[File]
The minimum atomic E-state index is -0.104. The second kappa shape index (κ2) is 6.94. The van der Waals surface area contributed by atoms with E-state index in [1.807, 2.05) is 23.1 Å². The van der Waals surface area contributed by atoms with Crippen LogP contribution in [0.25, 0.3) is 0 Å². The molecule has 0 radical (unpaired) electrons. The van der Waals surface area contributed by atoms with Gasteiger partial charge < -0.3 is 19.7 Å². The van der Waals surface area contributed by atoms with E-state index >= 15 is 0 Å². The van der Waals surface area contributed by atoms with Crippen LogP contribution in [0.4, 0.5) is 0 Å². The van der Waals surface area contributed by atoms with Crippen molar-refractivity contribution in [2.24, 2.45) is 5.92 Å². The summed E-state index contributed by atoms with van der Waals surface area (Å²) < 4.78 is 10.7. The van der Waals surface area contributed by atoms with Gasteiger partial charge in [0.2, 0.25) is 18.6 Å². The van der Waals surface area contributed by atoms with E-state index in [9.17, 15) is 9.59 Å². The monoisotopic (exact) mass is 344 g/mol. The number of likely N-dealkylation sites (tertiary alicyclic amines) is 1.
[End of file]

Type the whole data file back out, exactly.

The minimum atomic E-state index is -0.104. The second kappa shape index (κ2) is 6.94. The van der Waals surface area contributed by atoms with E-state index in [1.807, 2.05) is 23.1 Å². The van der Waals surface area contributed by atoms with Crippen LogP contribution in [0.25, 0.3) is 0 Å². The molecule has 0 radical (unpaired) electrons. The van der Waals surface area contributed by atoms with Gasteiger partial charge < -0.3 is 19.7 Å². The van der Waals surface area contributed by atoms with E-state index >= 15 is 0 Å². The van der Waals surface area contributed by atoms with Crippen LogP contribution in [0.4, 0.5) is 0 Å². The van der Waals surface area contributed by atoms with Crippen molar-refractivity contribution in [2.24, 2.45) is 5.92 Å². The summed E-state index contributed by atoms with van der Waals surface area (Å²) < 4.78 is 10.7. The van der Waals surface area contributed by atoms with Gasteiger partial charge in [0.2, 0.25) is 18.6 Å². The van der Waals surface area contributed by atoms with E-state index in [9.17, 15) is 9.59 Å². The monoisotopic (exact) mass is 344 g/mol. The number of likely N-dealkylation sites (tertiary alicyclic amines) is 1.